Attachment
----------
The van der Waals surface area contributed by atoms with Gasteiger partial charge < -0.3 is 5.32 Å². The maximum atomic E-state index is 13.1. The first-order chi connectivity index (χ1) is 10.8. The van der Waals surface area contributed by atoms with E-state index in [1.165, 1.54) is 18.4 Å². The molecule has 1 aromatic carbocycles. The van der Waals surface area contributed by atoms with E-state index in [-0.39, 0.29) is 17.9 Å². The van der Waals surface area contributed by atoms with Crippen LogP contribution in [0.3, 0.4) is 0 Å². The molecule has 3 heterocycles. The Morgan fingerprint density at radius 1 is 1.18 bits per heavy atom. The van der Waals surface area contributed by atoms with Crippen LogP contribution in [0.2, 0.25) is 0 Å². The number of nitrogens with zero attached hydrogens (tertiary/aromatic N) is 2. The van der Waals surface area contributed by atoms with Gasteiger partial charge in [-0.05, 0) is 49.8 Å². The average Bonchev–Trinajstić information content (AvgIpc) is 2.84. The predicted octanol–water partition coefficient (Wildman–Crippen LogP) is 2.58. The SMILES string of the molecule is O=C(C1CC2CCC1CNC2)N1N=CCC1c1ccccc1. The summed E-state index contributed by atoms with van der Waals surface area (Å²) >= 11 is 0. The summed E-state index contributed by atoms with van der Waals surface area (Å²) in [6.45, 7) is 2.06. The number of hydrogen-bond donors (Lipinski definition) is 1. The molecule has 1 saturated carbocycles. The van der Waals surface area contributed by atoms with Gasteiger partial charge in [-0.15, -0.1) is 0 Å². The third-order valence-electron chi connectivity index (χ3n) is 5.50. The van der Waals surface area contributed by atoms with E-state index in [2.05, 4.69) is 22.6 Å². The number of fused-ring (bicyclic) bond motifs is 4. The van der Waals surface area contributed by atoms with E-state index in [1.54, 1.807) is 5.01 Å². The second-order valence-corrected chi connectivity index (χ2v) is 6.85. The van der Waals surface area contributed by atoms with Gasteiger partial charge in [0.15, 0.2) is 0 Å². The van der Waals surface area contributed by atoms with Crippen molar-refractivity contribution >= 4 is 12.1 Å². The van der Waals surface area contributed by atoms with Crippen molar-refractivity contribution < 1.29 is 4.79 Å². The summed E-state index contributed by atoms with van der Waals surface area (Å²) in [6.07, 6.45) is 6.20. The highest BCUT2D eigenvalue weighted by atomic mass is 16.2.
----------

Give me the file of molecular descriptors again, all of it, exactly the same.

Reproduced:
The van der Waals surface area contributed by atoms with Gasteiger partial charge < -0.3 is 5.32 Å². The maximum atomic E-state index is 13.1. The first-order chi connectivity index (χ1) is 10.8. The van der Waals surface area contributed by atoms with E-state index in [1.165, 1.54) is 18.4 Å². The molecule has 1 aromatic carbocycles. The van der Waals surface area contributed by atoms with E-state index in [-0.39, 0.29) is 17.9 Å². The van der Waals surface area contributed by atoms with Crippen LogP contribution in [0.3, 0.4) is 0 Å². The molecule has 3 heterocycles. The Morgan fingerprint density at radius 1 is 1.18 bits per heavy atom. The van der Waals surface area contributed by atoms with Crippen LogP contribution in [0.2, 0.25) is 0 Å². The number of nitrogens with zero attached hydrogens (tertiary/aromatic N) is 2. The van der Waals surface area contributed by atoms with Gasteiger partial charge in [-0.05, 0) is 49.8 Å². The average Bonchev–Trinajstić information content (AvgIpc) is 2.84. The predicted octanol–water partition coefficient (Wildman–Crippen LogP) is 2.58. The SMILES string of the molecule is O=C(C1CC2CCC1CNC2)N1N=CCC1c1ccccc1. The summed E-state index contributed by atoms with van der Waals surface area (Å²) >= 11 is 0. The summed E-state index contributed by atoms with van der Waals surface area (Å²) in [6.45, 7) is 2.06. The number of hydrogen-bond donors (Lipinski definition) is 1. The molecule has 1 saturated carbocycles. The van der Waals surface area contributed by atoms with Gasteiger partial charge in [-0.15, -0.1) is 0 Å². The third-order valence-electron chi connectivity index (χ3n) is 5.50. The van der Waals surface area contributed by atoms with E-state index in [2.05, 4.69) is 22.6 Å². The number of fused-ring (bicyclic) bond motifs is 4. The van der Waals surface area contributed by atoms with E-state index in [1.54, 1.807) is 5.01 Å². The second-order valence-corrected chi connectivity index (χ2v) is 6.85. The van der Waals surface area contributed by atoms with Gasteiger partial charge in [0.15, 0.2) is 0 Å². The van der Waals surface area contributed by atoms with Crippen molar-refractivity contribution >= 4 is 12.1 Å². The van der Waals surface area contributed by atoms with Crippen molar-refractivity contribution < 1.29 is 4.79 Å². The summed E-state index contributed by atoms with van der Waals surface area (Å²) in [6.07, 6.45) is 6.20. The highest BCUT2D eigenvalue weighted by atomic mass is 16.2.